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Old March 3rd, 2005, 03:12 AM   #1
Mylo
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Talking One PLC, One machine V's One PLC, Two Machines

G’Day all,



Just would like to get your opinions / experiences on the following, A customer has asked for us to check out the possibility of using one PLC for 2 x machines, typically we use a dedicated PLC for each machine.



Some background:



We are an OEM for the plastics industry mainly Automotive, we have previously and currently built some machinery for an automotive interior application with 4 x variants : Right hand Front machine, Right hand Rear machine, Left hand Front and Left hand Rear, simple so far.. we utilised separate S7-300’s & TP170’s in each machine typical IO count of 192 each machine, the physical layout has been 4 x separate machines. OK The customer has asked to check out the possibility of using one PLC for 2 x machine eg Right Hand Front & Right Hand Rear. My initial concerns are of flexibility, also uptime, if one machine were to go down (Not that they would but if !!!) then the machine in question may have to be powered down to facilitate repairs thus causing downtime on the second machine, god forbid there was a requirement for software mods. I have no real problem with the PLC controlling two operations however my programs have been time sensitive in the past.



Now I would believe the IO count would simply be doubled 192+192= 384 , ok but the savings on a CPU compared to the issues above I don’t believe in our application are worth it, I still believe that 2 x HMI’s would be required as there are a lot of separate parameters and alarms required for each machine, but hey I’m only the designer……



Any thoughts ?????

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Old March 3rd, 2005, 04:08 AM   #2
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Hi Mylo.

From your description it sounds like that your machines are both standardised and working as standalone units.
From that I would say that it would be madness to integrate the controls for two machines into one CPU+HMI.

It would make sense to try and make a special lowcost version by finding a smaller CPU and a smaller HMI. If you are using for example S7-314 + OP270, then maybe you can cut it down to S7-313C + OP170B (or the new OP77A or OP77B).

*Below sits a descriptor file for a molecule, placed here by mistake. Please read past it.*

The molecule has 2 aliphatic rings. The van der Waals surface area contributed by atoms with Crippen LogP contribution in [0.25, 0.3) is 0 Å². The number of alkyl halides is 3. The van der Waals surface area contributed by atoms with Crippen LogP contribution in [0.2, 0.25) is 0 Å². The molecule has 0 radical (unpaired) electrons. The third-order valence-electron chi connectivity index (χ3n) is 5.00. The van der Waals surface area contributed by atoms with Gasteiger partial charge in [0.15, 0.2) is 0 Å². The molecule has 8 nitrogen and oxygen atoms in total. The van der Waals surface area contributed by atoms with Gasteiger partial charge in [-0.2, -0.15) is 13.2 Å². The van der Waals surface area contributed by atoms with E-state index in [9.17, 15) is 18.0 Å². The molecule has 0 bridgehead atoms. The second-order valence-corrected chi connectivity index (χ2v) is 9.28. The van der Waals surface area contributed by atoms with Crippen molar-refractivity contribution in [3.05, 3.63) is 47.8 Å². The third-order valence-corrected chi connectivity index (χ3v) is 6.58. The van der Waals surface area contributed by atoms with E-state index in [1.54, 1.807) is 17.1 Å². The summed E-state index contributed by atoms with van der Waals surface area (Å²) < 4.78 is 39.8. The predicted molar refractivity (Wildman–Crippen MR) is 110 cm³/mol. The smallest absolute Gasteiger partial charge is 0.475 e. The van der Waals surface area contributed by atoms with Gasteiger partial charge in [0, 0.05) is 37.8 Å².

But any savings that can be gained from making a special version has to be weighed against the expense for the time you must spend to implement the special version.

Myself, I am standardising wherever I can, and I wont change my standard design unless there are some very good reasons for it. And saving a little bit on hardware is not a good enough reason.
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Old March 3rd, 2005, 04:43 AM   #3
Ken Moore
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You could also use the arguement that the increased application development time will greatly out weigh the cost savins of using one PLC. Using one PLC for two machines will be more expensive.
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Old March 3rd, 2005, 07:22 AM   #4
Steve Etter
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From a business standpoint, why not?

The customer has made a request and is entitled to a thorough Engineering review of the request. Whether we, as programmers and designers, like the idea or not, is irrelevent. If that is what the customer wants, after being shown all the data, consequences, and recommendations, then that is what he should pay for and get.

IMHO, do the evaluation, make your best technical recommendations, point out the apparent ramifications and costs, and then let them decide.

This is THEIR business, after all.

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Old March 3rd, 2005, 10:49 AM   #5
emartell
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Thumbs up Information is control